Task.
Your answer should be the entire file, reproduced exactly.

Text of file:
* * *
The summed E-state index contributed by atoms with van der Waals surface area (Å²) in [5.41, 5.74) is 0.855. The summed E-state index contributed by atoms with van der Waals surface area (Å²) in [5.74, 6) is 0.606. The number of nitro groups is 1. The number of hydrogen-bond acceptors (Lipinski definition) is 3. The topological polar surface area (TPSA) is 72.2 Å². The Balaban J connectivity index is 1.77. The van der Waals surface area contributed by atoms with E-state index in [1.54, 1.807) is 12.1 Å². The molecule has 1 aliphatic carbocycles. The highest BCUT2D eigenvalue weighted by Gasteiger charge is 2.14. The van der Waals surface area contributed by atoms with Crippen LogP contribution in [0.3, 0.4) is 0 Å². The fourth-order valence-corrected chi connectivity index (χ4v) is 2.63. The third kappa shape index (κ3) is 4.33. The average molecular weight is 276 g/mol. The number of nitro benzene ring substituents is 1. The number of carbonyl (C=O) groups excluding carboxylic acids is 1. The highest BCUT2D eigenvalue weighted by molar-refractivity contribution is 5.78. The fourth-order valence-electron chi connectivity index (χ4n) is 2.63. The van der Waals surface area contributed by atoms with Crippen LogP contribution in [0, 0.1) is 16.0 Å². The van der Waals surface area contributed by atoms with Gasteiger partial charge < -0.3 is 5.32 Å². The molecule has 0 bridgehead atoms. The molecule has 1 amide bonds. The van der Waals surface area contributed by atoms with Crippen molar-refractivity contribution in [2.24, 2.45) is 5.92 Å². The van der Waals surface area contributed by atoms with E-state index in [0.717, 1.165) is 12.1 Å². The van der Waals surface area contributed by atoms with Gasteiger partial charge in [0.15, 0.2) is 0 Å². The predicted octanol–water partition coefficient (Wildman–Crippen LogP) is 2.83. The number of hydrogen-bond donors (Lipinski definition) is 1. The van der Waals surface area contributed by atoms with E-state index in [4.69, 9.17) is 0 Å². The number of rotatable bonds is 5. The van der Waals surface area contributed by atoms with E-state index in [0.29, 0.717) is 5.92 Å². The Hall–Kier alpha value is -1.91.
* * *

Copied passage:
The summed E-state index contributed by atoms with van der Waals surface area (Å²) in [5.41, 5.74) is 0.855. The summed E-state index contributed by atoms with van der Waals surface area (Å²) in [5.74, 6) is 0.606. The number of nitro groups is 1. The number of hydrogen-bond acceptors (Lipinski definition) is 3. The topological polar surface area (TPSA) is 72.2 Å². The Balaban J connectivity index is 1.77. The van der Waals surface area contributed by atoms with E-state index in [1.54, 1.807) is 12.1 Å². The molecule has 1 aliphatic carbocycles. The highest BCUT2D eigenvalue weighted by Gasteiger charge is 2.14. The van der Waals surface area contributed by atoms with Crippen LogP contribution in [0.3, 0.4) is 0 Å². The fourth-order valence-corrected chi connectivity index (χ4v) is 2.63. The third kappa shape index (κ3) is 4.33. The average molecular weight is 276 g/mol. The number of nitro benzene ring substituents is 1. The number of carbonyl (C=O) groups excluding carboxylic acids is 1. The highest BCUT2D eigenvalue weighted by molar-refractivity contribution is 5.78. The fourth-order valence-electron chi connectivity index (χ4n) is 2.63. The van der Waals surface area contributed by atoms with Crippen LogP contribution in [0, 0.1) is 16.0 Å². The van der Waals surface area contributed by atoms with Gasteiger partial charge < -0.3 is 5.32 Å². The molecule has 0 bridgehead atoms. The molecule has 1 amide bonds. The van der Waals surface area contributed by atoms with Crippen molar-refractivity contribution in [2.24, 2.45) is 5.92 Å². The van der Waals surface area contributed by atoms with E-state index in [0.717, 1.165) is 12.1 Å². The van der Waals surface area contributed by atoms with Gasteiger partial charge in [0.15, 0.2) is 0 Å². The predicted octanol–water partition coefficient (Wildman–Crippen LogP) is 2.83. The number of hydrogen-bond donors (Lipinski definition) is 1. The van der Waals surface area contributed by atoms with E-state index in [4.69, 9.17) is 0 Å². The number of rotatable bonds is 5. The van der Waals surface area contributed by atoms with E-state index in [0.29, 0.717) is 5.92 Å². The Hall–Kier alpha value is -1.91.